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Buruli ulcer (also known as Bairnsdale ulcer) is an infection of skin and soft tissue caused by the bacterium Mycobacterium ulcerans. The toxin made by the bacteria attacks fat cells under the skin, which leads to localised redness and swelling or the formation of a nodule (lump) and then an ulcer.

Although Buruli ulcer is not fatal, the infection can often leave people with significant cosmetic, and sometimes functional, damage to limbs.

Cases of Buruli ulcer have increased significantly in Victoria in recent years, particularly along the Mornington and Bellarine peninsulas, and the disease is spreading into new geographical areas. Over the past few years, Victorian scientists have been conducting intensive research in a search for answers around the puzzling aspects of this condition. Although it's understood that the infection is picked up from the environment, it's not yet known exactly how humans become infected with the bacteria, or where in the environment the bacteria prefer to live. It is not thought to be spread person-to-person.

The Beating Buruli in Victoria research project

The ‘Beating Buruli in Victoria’ project received its first National Health and Medical Research grant in 2018, allowing the collaborative partnership established between the Doherty Institute, Victorian Department of Health, University of Melbourne, Barwon Health, Austin Health, CSIRO, Agriculture Victoria, and the Mornington Peninsula Shire Council, to undertake ambitious and innovative research to better understand how Buruli ulcer is transmitted in Victoria, and to determine effective ways to reduce and prevent human infections.

Findings from an earlier case-control study conducted in 2004 on the Bellarine Peninsula showed that getting bitten by mosquitoes, as well as gardening, were possible risk factors for getting Buruli ulcer, while wearing insect repellent protected against infection. Further research, including laboratory studies and mapping the distribution of Buruli ulcer lesions in case, strengthened the evidence that mosquitoes might play a significant role in transmission. Earlier research has also shown that Australian native possums can be victims of Buruli ulcer too. 

The next phase

A new three-year research project is planned to commence in February 2021 which hopes to actively disrupt disease transmission for the first time and lead to the development of evidence-based policies and guidelines that can help stop the spread of Buruli ulcer around Victoria and even globally.

The study will focus on the 'hotspot' areas of the Mornington Peninsula that were identified as having the highest risk of Buruli ulcer transmission. 

The trial addresses community concerns raised in 2019 around spraying to control adult mosquitoes. The new intervention study and associated control measures are based on well-established mosquito source reduction strategies that don’t involve spraying. Source reduction strategies include:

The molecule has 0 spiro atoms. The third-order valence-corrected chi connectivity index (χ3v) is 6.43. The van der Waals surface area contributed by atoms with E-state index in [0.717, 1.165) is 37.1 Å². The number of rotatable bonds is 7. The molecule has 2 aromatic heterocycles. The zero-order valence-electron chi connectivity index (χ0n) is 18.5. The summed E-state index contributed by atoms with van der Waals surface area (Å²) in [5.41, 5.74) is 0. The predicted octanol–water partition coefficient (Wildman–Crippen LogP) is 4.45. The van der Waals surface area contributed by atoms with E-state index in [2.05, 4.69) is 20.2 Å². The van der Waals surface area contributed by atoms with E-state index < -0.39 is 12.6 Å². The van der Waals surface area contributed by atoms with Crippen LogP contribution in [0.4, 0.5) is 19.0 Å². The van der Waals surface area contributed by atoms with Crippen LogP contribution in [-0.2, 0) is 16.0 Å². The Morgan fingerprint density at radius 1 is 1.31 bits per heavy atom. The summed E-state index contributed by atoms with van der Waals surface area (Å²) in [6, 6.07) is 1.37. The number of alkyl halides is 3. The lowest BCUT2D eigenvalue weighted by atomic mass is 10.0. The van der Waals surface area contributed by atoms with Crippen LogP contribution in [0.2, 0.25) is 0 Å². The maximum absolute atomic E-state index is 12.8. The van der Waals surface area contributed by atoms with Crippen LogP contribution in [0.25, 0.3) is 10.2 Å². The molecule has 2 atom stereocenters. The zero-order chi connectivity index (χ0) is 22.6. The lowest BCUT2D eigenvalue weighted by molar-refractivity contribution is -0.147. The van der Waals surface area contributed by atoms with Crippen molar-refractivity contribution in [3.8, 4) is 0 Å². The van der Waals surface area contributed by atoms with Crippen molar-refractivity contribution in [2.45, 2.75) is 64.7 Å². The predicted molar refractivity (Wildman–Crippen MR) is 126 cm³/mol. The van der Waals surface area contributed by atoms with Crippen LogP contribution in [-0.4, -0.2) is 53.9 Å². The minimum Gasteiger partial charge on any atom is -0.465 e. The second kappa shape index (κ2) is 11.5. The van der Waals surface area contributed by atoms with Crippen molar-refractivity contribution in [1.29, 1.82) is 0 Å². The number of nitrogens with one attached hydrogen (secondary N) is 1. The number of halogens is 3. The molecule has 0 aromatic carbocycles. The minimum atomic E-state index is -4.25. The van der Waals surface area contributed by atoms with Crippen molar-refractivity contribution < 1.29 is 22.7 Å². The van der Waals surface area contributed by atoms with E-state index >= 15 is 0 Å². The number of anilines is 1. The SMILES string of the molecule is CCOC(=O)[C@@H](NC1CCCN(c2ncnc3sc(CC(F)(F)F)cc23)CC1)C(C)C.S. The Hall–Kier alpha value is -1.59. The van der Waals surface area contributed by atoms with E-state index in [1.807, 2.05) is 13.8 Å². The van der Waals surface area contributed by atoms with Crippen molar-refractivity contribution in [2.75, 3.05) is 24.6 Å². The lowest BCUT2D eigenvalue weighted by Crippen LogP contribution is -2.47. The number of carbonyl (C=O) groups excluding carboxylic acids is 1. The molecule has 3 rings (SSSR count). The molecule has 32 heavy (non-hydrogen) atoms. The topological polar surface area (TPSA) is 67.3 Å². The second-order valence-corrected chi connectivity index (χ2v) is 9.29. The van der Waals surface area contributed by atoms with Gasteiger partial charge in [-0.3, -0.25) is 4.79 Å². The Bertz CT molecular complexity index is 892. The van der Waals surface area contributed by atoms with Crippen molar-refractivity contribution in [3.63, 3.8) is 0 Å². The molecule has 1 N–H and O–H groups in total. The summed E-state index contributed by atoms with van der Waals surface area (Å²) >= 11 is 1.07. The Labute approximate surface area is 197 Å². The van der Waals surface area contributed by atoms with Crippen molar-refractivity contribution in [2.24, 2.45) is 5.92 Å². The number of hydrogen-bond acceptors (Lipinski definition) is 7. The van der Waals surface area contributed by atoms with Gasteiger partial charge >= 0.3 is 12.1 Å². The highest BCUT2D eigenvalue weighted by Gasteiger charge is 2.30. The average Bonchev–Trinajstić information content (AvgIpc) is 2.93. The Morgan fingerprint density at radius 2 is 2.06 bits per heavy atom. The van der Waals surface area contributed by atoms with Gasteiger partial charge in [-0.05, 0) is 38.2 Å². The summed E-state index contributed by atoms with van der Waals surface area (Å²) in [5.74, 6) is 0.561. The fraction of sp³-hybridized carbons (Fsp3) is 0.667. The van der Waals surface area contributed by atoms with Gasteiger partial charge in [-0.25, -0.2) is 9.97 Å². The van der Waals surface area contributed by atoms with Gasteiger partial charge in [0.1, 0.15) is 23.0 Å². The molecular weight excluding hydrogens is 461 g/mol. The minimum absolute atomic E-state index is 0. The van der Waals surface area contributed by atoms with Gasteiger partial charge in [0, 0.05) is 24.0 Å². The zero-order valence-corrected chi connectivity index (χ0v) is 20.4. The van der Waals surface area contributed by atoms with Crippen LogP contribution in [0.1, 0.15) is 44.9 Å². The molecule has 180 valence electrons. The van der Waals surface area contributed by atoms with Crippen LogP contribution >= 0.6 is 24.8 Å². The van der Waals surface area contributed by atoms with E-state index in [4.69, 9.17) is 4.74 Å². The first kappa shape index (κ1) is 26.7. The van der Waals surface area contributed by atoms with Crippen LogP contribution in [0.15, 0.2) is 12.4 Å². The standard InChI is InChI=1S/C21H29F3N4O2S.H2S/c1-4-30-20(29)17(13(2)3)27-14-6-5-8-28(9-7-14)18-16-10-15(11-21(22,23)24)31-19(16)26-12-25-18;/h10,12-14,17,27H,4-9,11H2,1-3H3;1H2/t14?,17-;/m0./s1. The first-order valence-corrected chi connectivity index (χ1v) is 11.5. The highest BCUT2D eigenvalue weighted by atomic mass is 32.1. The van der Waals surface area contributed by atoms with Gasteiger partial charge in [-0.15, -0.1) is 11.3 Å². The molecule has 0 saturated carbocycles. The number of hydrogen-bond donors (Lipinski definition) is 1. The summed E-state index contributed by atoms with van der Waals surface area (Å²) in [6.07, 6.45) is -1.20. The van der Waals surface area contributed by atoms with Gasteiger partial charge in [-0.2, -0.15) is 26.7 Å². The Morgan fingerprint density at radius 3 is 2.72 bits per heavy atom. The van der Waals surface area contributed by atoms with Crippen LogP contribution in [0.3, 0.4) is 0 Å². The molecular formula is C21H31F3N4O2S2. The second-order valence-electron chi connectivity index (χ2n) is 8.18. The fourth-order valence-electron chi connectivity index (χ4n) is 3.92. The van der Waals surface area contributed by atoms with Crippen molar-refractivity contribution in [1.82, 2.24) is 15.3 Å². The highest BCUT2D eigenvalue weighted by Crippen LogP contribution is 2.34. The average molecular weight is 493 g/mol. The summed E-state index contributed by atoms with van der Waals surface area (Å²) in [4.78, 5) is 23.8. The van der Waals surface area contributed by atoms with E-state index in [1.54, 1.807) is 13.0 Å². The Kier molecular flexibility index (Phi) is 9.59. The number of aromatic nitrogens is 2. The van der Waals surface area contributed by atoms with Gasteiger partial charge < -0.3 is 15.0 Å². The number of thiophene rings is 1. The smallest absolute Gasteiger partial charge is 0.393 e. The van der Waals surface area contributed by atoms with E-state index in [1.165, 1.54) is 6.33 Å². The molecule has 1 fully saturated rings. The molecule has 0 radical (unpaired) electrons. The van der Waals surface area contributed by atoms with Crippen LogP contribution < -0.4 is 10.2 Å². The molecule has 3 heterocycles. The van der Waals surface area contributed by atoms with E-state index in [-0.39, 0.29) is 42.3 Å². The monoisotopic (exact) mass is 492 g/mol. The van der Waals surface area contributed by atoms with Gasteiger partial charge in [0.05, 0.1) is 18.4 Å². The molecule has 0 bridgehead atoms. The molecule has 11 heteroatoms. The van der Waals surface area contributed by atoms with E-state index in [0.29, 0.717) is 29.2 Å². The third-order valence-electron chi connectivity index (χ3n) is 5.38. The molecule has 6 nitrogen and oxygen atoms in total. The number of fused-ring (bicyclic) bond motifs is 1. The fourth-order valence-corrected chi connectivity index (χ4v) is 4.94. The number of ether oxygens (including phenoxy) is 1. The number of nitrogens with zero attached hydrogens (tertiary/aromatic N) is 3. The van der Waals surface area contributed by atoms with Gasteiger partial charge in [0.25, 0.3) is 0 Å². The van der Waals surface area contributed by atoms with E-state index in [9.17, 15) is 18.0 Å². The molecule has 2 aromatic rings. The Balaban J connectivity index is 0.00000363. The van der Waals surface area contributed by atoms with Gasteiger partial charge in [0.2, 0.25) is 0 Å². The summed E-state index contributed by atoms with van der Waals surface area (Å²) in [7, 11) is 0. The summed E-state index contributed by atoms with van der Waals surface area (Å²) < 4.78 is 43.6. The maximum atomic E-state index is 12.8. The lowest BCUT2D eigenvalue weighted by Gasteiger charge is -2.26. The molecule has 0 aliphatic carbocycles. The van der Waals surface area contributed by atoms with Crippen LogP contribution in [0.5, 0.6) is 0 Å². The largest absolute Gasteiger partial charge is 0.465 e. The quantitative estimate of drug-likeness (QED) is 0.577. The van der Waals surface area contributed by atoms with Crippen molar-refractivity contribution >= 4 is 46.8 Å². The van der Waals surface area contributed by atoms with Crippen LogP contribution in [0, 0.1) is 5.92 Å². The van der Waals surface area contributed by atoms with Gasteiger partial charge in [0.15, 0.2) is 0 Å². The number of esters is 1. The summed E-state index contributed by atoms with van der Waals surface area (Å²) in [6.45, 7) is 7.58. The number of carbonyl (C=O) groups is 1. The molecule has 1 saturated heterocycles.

1. Education campaigns to help homeowners reduce potential breeding habitats for container breeding mosquitoes on their properties, for example in roof gutters and around pot plants.
  2. Use of simple, cost-effective and non-toxic mosquito traps (called Gravitraps) that reduce mosquito numbers in and around homes. 
  3. Use of commercial, non-toxic mosquito-specific larvicides such as NoMoz in backyard mosquito breeding sites including rain-water tanks, septic tanks, ponds and bird baths.

The first step of the source reduction intervention is to conduct a pilot study, beginning in February 2021, to show that the strategy will effectively reduce mosquito numbers on the Mornington Peninsula. The pilot study will involve recruiting approximately 500 households divided into 10 zones across Blairgowrie and Rye. Five of these zones (250 houses) will be classified as intervention zones, where the mosquito source reduction activities outlined above will take place during a four-week period. The remaining five zones (250 houses) will be control zones, where no activities will occur. Comparing mosquito numbers in the two zones will allow us to measure the effectiveness of the intervention.

Phase 2 of the project is scheduled to take place during summer of 2021/2022, with larger-scale mosquito activities to occur throughout the Mornington and Bellarine peninsulas. The interventions will focus on mosquito source reduction methods, aiming to reduce mosquito breeding sites in stagnant water on private and public land. It will involve a door-to-door program, where members of the study team will help home and business owners in the intervention areas to identify mosquito breeding sites on their property, and then implement steps to reduce mosquito numbers. These methods have been used successfully around the world to reduce mosquito populations, in a sustainable and ecologically friendly way.

The study team is planning to work in partnership with the district councils in all study areas, to ensure that communities within the study areas are fully informed and supportive of the project.